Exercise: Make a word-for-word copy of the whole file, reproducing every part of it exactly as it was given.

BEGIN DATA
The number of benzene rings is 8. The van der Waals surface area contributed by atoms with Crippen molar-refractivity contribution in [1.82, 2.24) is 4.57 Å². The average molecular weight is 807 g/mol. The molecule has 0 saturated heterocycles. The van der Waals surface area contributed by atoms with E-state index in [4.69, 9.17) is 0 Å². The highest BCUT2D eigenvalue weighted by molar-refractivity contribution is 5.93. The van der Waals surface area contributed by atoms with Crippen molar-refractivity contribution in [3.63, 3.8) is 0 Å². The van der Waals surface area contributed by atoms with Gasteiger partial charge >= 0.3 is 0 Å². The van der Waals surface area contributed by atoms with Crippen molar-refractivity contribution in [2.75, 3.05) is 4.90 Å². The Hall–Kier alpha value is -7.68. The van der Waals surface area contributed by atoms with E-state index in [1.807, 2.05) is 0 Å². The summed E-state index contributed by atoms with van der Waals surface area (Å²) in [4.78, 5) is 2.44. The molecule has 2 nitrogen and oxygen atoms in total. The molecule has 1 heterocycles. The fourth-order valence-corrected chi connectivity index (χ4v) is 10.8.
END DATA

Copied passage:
The number of benzene rings is 8. The van der Waals surface area contributed by atoms with Crippen molar-refractivity contribution in [1.82, 2.24) is 4.57 Å². The average molecular weight is 807 g/mol. The molecule has 0 saturated heterocycles. The van der Waals surface area contributed by atoms with E-state index in [4.69, 9.17) is 0 Å². The highest BCUT2D eigenvalue weighted by molar-refractivity contribution is 5.93. The van der Waals surface area contributed by atoms with Crippen molar-refractivity contribution in [3.63, 3.8) is 0 Å². The van der Waals surface area contributed by atoms with Gasteiger partial charge >= 0.3 is 0 Å². The van der Waals surface area contributed by atoms with Crippen molar-refractivity contribution in [2.75, 3.05) is 4.90 Å². The Hall–Kier alpha value is -7.68. The van der Waals surface area contributed by atoms with E-state index in [1.807, 2.05) is 0 Å². The summed E-state index contributed by atoms with van der Waals surface area (Å²) in [4.78, 5) is 2.44. The molecule has 2 nitrogen and oxygen atoms in total. The molecule has 1 heterocycles. The fourth-order valence-corrected chi connectivity index (χ4v) is 10.8.